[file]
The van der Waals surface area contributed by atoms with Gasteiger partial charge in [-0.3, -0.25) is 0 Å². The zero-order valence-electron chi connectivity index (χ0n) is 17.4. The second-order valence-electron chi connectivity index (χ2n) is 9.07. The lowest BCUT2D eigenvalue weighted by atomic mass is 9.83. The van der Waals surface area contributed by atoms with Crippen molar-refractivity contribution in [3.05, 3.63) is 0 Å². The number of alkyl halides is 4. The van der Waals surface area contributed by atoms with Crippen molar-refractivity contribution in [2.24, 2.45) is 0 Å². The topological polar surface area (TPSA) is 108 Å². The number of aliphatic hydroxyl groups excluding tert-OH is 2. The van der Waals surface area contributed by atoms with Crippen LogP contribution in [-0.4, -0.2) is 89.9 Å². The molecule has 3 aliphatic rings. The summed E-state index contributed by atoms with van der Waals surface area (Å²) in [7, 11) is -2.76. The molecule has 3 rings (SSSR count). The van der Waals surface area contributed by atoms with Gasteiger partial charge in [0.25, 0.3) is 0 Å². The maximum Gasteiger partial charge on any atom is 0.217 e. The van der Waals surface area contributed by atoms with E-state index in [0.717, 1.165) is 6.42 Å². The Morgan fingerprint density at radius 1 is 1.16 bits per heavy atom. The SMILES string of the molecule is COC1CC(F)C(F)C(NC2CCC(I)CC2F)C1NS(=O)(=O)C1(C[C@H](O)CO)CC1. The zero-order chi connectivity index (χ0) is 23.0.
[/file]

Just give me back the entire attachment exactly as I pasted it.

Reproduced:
The van der Waals surface area contributed by atoms with Gasteiger partial charge in [-0.3, -0.25) is 0 Å². The zero-order valence-electron chi connectivity index (χ0n) is 17.4. The second-order valence-electron chi connectivity index (χ2n) is 9.07. The lowest BCUT2D eigenvalue weighted by atomic mass is 9.83. The van der Waals surface area contributed by atoms with Crippen molar-refractivity contribution in [3.05, 3.63) is 0 Å². The number of alkyl halides is 4. The van der Waals surface area contributed by atoms with Crippen molar-refractivity contribution in [2.24, 2.45) is 0 Å². The topological polar surface area (TPSA) is 108 Å². The number of aliphatic hydroxyl groups excluding tert-OH is 2. The van der Waals surface area contributed by atoms with Crippen LogP contribution in [-0.4, -0.2) is 89.9 Å². The molecule has 3 aliphatic rings. The summed E-state index contributed by atoms with van der Waals surface area (Å²) in [7, 11) is -2.76. The molecule has 3 rings (SSSR count). The van der Waals surface area contributed by atoms with Gasteiger partial charge in [0.25, 0.3) is 0 Å². The maximum Gasteiger partial charge on any atom is 0.217 e. The van der Waals surface area contributed by atoms with E-state index in [0.717, 1.165) is 6.42 Å². The Morgan fingerprint density at radius 1 is 1.16 bits per heavy atom. The SMILES string of the molecule is COC1CC(F)C(F)C(NC2CCC(I)CC2F)C1NS(=O)(=O)C1(C[C@H](O)CO)CC1. The zero-order chi connectivity index (χ0) is 23.0.